Pathavi, aka: Pathavī, Paṭhavī; 5 Definition(s)
Pathavi means something in Buddhism, Pali. If you want to know the exact meaning, history, etymology or English translation of this term then check out the descriptions on this page. Add your comment or reference to a book if you want to contribute to this summary article.
Theravada (major branch of Buddhism)
F (Earth).Source: Dhamma Dana: Pali English Glossary
See Mahabhuta rupas
1. solidity, hardness softness;
2. Pathavi is earth element. It is the nature that is firmness or hardness or softness which depends on density and organisation between and among atoms, molecules, compounds, and complexes of materials from science sense. Its nature can be sensed through kaya pasada rupa that exist in the body and pathavi will be perceived as hardness softness of materials.Source: Journey to Nibbana: Patthana Dhama
lit: 'hardness, or softness'; Property of matter (rupa).Source: Pali Kanon: Introducing Buddhist Abhidhamma
Theravāda is a major branch of Buddhism having the the Pali canon (tipitaka) as their canonical literature, which includes the vinaya-pitaka (monastic rules), the sutta-pitaka (Buddhist sermons) and the abhidhamma-pitaka (philosophy and psychology).
Languages of India and abroad
pathavī : (f.) the earth. || paṭhavī (f.) the earth. pathāvī (m.) a pedestrian; traveller.Source: BuddhaSasana: Concise Pali-English Dictionary
Pathavi, see paṭhavi. (Page 408)
— or —
Paṭhavī, (f.) (Ved. pṛthivī, doublets in Pāli pathavī, puthavī, puthuvī, puṭhuvī, see Geiger, P. Gr. §§ 124, 17n. To ad. , pṛthu: see puthu, prath to expand, thus lit. the broad one, breadth, expansion. Not (as Bdhgh at Vism. 364: patthaṭattā pathavī, cp. Cpd. 155 even modern linguists!) to be derived fr. pattharati) the earth. Acc. to Nd2 389 syn. with jagati. It figures as the first element in enumn of the 4 elements (see dhātu 1), viz. p. , āpo, tejo, vāyo (earth, water, fire, wind or the elements of the extension, cohesion, heat and motion: Cpd. 155). At D. III, 87 sq. ≈ Vism. 418 rasa° is opposed to bhūmi-pappaṭaka. Otherwise it is very frequent in representing the earth as solid, firm, spacious ground. See D. II, 14, 16; M. I, 327 sq.; S. I, 113 (p. udrīyati), 119 (id.), 186; II, 133, 169 sq.; V, 45, 78, 246, 456 sq.; A. II, 50; IV, 89, 374, V, 263 sq.; Sn. 307, 1097; It. 21; Dh. 41, 44, 178 (pathavyā); Pv. II, 66; Miln. 418; PvA. 57, 75, 174.—mahā° M. I, 127; S. II, 179, 263; III, 150; J. I, 25, 74; III, 42; Miln. 187; aya° iron soil (of Avīci) DhA. I, 148. In compn both paṭhavī° & pathavi°.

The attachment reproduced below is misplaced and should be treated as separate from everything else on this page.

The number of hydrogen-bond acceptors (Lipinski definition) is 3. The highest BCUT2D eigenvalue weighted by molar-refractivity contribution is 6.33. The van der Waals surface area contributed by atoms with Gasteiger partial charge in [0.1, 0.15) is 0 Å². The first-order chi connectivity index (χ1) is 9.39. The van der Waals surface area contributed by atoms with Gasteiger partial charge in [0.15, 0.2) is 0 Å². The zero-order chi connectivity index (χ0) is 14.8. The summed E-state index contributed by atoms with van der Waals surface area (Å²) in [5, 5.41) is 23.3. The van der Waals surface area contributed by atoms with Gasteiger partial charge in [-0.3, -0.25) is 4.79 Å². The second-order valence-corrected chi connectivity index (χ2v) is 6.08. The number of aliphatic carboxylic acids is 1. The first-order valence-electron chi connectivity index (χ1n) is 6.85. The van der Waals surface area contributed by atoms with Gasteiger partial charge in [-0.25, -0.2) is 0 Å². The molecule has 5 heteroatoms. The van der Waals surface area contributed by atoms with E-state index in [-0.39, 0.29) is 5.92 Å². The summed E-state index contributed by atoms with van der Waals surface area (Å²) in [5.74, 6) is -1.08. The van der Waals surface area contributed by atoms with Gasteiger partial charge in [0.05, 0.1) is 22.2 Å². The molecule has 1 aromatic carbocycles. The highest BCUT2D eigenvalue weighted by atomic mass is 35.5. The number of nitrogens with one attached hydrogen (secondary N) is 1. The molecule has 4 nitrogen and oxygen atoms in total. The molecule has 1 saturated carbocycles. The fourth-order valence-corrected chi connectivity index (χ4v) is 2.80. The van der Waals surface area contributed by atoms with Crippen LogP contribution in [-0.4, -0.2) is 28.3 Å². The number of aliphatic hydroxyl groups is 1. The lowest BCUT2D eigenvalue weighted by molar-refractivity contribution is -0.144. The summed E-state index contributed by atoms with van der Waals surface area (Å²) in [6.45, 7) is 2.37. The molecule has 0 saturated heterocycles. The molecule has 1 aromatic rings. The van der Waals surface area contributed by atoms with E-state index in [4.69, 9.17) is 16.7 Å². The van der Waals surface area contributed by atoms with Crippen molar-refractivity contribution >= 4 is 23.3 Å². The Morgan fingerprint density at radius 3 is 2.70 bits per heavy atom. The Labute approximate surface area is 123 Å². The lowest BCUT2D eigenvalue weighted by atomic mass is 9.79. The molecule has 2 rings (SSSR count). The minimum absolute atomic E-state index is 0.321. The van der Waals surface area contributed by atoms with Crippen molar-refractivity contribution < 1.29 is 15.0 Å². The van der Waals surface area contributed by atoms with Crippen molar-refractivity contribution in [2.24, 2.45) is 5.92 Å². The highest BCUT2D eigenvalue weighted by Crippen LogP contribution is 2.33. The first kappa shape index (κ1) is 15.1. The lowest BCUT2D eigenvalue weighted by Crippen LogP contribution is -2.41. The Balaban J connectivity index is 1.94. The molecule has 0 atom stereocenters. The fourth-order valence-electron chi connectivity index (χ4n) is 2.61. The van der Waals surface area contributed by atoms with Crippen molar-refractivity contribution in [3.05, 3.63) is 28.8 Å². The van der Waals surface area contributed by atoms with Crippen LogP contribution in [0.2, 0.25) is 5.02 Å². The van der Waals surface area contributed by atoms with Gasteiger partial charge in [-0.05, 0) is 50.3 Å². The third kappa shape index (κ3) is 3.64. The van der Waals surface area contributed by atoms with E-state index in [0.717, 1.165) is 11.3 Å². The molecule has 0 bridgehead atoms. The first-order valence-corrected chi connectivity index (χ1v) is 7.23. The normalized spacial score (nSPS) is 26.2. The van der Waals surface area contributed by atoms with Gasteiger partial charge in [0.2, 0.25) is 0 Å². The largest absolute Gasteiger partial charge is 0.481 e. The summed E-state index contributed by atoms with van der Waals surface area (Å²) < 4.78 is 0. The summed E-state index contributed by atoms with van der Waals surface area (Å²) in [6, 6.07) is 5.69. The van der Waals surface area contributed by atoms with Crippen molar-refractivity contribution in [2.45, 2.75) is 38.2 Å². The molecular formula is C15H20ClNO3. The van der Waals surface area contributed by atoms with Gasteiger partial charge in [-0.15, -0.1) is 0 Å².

—ojā (paṭhavojā) sap or essence of the earth DhA. II, 154. —kampa shaking the earth, an earthquake DA. I, 130. —kampana=kampa J. I, 47. —kasiṇa the earth artifice (see Dhs. trsl 43) D. III, 286. —dhātu the earth element (see above) D. I, 215; II, 294; III, 228, 247; M. I, 185; 421; S. II, 170; Dhs. 588, 648, 962 (cp. Dhs. trsln 241); Nett 73, 74; VbhA. 55; —maṇḍala the circle of the E. D. I, 134; S. I, 101; A. IV, 90. —rasa taste of earth S. I, 134; SnA 5. —lekha writing on (or in) carth A. I, 283; Pug. 32. —saññā earth consciousness M. II. 105; A. IV, 312; V, 7 sq. , 318 sq. 353 sq. —sama like the earth M. I, 127, 423; Dh. 95. (Page 403)
Pali is the language of the Tipiṭaka, which is the sacred canon of Theravāda Buddhism and contains much of the Buddha’s speech. Closeley related to Sanskrit, both languages are used interchangeably between religions.
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Search found 31 books and stories containing Pathavi, Pathavī or Paṭhavī. You can also click to the full overview containing English textual excerpts. Below are direct links for the most relevant articles:
Patthana Dhamma (by Htoo Naing)
Abhidhamma in Daily Life (by Ashin Janakabhivamsa) (by Ashin Janakabhivamsa)
Part 1 - The Four Fundamental Elements < [Chapter 10 - Rupa (matter)]
Part 10 - How Rupa Is Caused By Kamma < [Chapter 10 - Rupa (matter)]
A Manual of Abhidhamma (by Nārada Thera)
Analysis of Matter < [Chapter VI - Analysis of Matter]
Introduction < [Chapter VI - Analysis of Matter]
Summary of Objects < [Chapter III - Miscellaneous Section]
A Discourse on Paticcasamuppada (by Venerable Mahasi Sayadaw)
Chapter 2 - Rupa And Ayatana < [Part 4]
Chapter 2 - The Abstruseness Of The Doctrine < [Part 5]
Vinaya Pitaka (1): The Analysis of Monks’ Rules (Bhikkhu-vibhanga) (by I. B. Horner)
The Vipassana Dipani (by Mahathera Ledi Sayadaw)